Rune Andersen, head of the International Association of Athletics Federations’ (IAAF) Taskforce overseeing the current Russian suspension from competition, has described the creation of the Athletics Integrity Unit as "ground-breaking".
Tomorrow, delegates at the IAAF Special Congress will be asked to vote on a two-stage package of new measures with the Integrity Unit, which is at the core of the governance reform proposals, due to come into operation next year, two years before the other three main elements of the reforms.
"As the independent chairman of the Taskforce, this proposal seems to me to be ground-breaking," said Andersen, who reported to the IAAF Council here that Russia had yet to meet the requirements for a return to competition and said there would be an update at the next Council meeting in February.
"It strikes me that the new Integrity Unit could play a very important role in future in speeding up the resolution of cases and imposition of sanctions, and in helping the IAAF monitor and guide the efforts of non-compliant national federations to bring themselves back into compliance with the anti-doping and other integrity requirements of IAAF members."
The new independent Athletics Integrity Unit is intended to simplify the present legal process concerning anti-doping rule violations by international level athletes.
It will also manage all doping and non-doping integrity matters, and in conjunction with the new independent Disciplinary Tribunal, which will hear and decide all breaches, and impose sanctions, will take the responsibility away from the national level.
To ensure its independence, the unit will have its own board and staff and be housed and operate separately from the IAAF but will report annually to Congress.
The number of IAAF anti-doping tests carried out annually is continuing to rise and, if the reforms are passed tomorrow, will grow further in 2017 under the control of the Integrity Unit.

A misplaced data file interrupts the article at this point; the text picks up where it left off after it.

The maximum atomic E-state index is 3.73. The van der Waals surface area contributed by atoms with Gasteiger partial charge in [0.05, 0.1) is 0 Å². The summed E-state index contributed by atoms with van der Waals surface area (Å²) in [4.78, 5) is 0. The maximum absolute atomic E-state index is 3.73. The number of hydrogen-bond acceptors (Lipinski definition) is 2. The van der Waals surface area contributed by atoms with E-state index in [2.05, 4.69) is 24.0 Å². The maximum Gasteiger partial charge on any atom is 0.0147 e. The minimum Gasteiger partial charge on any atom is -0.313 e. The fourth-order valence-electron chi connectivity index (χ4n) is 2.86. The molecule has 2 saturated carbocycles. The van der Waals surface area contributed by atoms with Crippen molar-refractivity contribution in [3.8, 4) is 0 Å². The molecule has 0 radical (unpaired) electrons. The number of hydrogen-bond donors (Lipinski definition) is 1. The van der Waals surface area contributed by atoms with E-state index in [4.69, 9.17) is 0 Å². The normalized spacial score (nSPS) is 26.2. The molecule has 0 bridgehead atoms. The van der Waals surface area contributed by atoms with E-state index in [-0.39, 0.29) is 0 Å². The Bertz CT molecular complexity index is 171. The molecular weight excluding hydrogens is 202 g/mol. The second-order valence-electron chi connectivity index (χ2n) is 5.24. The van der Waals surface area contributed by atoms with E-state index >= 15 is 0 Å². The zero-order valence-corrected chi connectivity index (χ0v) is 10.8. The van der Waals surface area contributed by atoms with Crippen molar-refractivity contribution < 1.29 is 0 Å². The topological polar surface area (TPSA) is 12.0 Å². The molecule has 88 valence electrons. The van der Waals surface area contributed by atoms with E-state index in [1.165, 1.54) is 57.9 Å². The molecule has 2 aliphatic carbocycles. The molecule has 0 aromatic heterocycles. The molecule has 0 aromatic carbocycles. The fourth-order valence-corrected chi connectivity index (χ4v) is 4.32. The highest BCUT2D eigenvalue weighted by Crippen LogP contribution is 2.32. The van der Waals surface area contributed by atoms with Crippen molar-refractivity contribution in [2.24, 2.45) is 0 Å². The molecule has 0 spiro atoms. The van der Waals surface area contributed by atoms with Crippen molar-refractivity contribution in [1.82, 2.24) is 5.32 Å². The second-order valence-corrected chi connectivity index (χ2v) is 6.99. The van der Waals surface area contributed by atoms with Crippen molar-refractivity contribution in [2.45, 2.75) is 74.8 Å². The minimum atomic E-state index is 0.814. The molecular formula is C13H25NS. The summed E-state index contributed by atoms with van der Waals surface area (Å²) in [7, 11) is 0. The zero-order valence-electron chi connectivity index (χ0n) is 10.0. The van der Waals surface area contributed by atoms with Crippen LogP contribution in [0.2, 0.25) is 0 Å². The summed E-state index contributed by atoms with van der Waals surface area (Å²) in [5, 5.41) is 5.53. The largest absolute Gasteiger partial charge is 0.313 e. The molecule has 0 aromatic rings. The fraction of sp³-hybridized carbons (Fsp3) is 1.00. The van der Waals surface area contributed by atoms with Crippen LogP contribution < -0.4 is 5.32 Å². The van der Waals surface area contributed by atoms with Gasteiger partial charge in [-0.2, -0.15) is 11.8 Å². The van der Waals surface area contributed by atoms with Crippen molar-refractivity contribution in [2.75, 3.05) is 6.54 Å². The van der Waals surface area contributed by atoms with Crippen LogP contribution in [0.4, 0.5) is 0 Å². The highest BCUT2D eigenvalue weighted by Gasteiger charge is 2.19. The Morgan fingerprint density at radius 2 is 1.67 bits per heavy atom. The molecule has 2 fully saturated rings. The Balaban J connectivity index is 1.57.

In 2015 the IAAF carried out 4,700 tests and the annual figure is forecasted to rise to more than 6,000 for the present year.
"The future is not just about increasing the number of tests, it’s about finding new ways to uncover doping which is what we at the IAAF are focused on," commented IAAF President Sebastian Coe.
"Access to intelligence is key.
"Reporting of information to the IAAF already plays a crucial role in the IAAF’s anti-doping programme."
In his opening remarks to Council, Coe said: "Now is not the time to take our foot off the pedal.
"We have a momentous opportunity on Saturday to restore credibility and pioneer a new era of transparent and accountable sports administration.
"We are guardians, not owners of this sport and as such we have an obligation to lay the right foundations for future generations who will sit in our places and compete in our events."
In 2016, 59 doping offences were reported which did not arise or result from the traditional positive doping controls but from intelligence-led sources.
This prompted the IAAF Report Doping initiative, launched on Monday (November 28) involving an online portal which encourages anyone in the sport to securely share information.
The IAAF monitored contacts by 14 people in the first 12 hours and 43 within the first two days.